Tbe verdict of tbe jury on the third issue established the negligence of defendant Howard E. Finch as contributing to his own injury and to the injury of the plaintiff Dovie J. Finch, thus affording basis for denying him recovery for his own injuries and for judgment over against him for contribution as joint tort-feasor. Defendant Howard E. Finch contends that in these respects a wrong conclusion was reached, and he brings the case here for review, assigning errors of omission in the charge of the court in that the court failed to charge the jury as to material phases of the case favorable to his contentions.
According to the testimony offered by the plaintiff and defendant Howard E. Finch (the defendant Ward offered none), on 21 January, 1951, Dovie J. Finch was a passenger in an automobile driven by Howard E. Finch, her husband, and proceeding north along North Swain Street in Ealeigh. As Finch approached the intersection with East Edenton Street he reduced the speed of his automobile, looked both ways along Edenton Street, and, seeing nothing, proceeded slowly into East Edenton Street at a rate of speed he placed at 3, 4, or 5 miles per hour. When he reached a point near the center of Edenton Street, with the front of his car 2 feet over the center line, his automobile was violently struck by the automobile driven by defendant Ward at a very fast rate of speed and both he and plaintiff Dovie J. Finch sustained serious injuries. Edenton Street is 42 feet wide and Swain Street is 28 feet wide. Both streets are paved at the intersection from curb to curb. Though East Edenton Street was the wider of the two, there was nothing to indicate that East Edenton Street was to be regarded as dominant. On the southwest corner of the intersection is a wall which would somewhat obstruct the view of one approaching along Edenton Street from the west. The sidewalk between the wall and the street is 5 feet wide. Looking west from the intersection along Edenton Street an automobile can be seen from a distance of 150 or 200 feet. Defendant Ward offered no evidence and has not appealed.
There is no exception to the charge of the court. The error complained of by the appellant is the court’s failure to charge on certain material phases of the testimony.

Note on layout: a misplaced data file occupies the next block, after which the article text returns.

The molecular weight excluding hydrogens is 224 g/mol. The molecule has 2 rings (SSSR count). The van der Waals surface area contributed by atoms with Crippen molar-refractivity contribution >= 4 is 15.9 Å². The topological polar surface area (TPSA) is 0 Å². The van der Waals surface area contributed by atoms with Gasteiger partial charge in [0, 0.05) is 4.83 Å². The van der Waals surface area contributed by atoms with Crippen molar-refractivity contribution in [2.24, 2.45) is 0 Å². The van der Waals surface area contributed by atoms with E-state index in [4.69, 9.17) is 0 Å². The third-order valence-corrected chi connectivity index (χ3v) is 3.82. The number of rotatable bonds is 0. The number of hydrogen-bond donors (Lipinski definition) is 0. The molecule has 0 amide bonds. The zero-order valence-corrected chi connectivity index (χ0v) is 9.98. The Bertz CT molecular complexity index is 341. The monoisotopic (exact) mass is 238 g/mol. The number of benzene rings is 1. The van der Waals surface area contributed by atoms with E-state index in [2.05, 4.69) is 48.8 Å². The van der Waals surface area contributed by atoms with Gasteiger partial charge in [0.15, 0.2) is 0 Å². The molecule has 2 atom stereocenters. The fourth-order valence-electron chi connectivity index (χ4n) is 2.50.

The defendant Finch calls attention to the evidence offered showing that as he entered the street intersection the defendant was approaching from his left; that he was on the right and had already entered the intersection before the defendant Ward arrived, and that he had the right of way under G.S. 20-155; that he had the right to assume the driver of an automobile coming from his left would observe the rules prescribed by statute. He contends that if his evidence and that of plaintiff be accepted, he was entitled to have submitted to the jury his contention that the negligence of defendant Ward was the sole proximate cause of the collision, and failing that, that the law applicable to his evidence in respect to the *293manner of his entering the intersection in the light of the statute should have been given to the jury. Bennett v. Stephenson, 237 N.C. 377, 75 S.E. 2d 147; Cox v. Freight Lines, 236 N.C. 72, 72 S.E. 2d 25; S. v. Hill, 233 N.C. 61, 62 S.E. 2d 532. It has been repeatedly declared by this Court that in the absence of anything which gives notice to the contrary the driver of an automobile may assume and act on the assumption that others will exercise due care for their own safety and will observe the traffic laws involved. Guthrie v. Gocking, 214 N.C. 513, 199 S.E. 707; Reeves v. Staley, 220 N.C. 573, 18 S.E. 2d 239; Hill v. Lopez, 228 N.C. 433, 45 S.E. 2d 539; Morgan v. Saunders, 236 N.C. 162, 72 S.E. 2d 411.
An examination of the judge’s charge when viewed in connection with the assignments of error in these respects leads us to the conclusion that the appellant’s contentions should he sustained. It is the duty of the court to instruct the jury on all substantial features of the case arising on the evidence whether there is a prayer for special instructions or not, and the court’s failure to do so will be held for error. Adams v. Service Co., 237 N.C. 136, 74 S.E. 2d 332; Howard v. Carman, 235 N.C. 289, 69 S.E. 2d 522; Smith v. Kappas, 219 N.C. 850, 15 S.E. 2d 375; Mack v. Marshall Field & Co., 218 N.C. 697, 12 S.E. 2d 235; Spencer v. Brown, 214 N.C. 114, 198 S.E. 630. The statute G.S. 1-180 makes it incumbent upon the trial judge to “declare and explain the law arising on the evidence given in the case.”
We think there should be a new trial upon such issues as may properly determine the question of the negligence of defendant Howard E. Finch under the allegations in the pleadings and the evidence offered, and the respective rights of the parties defendant between themselves.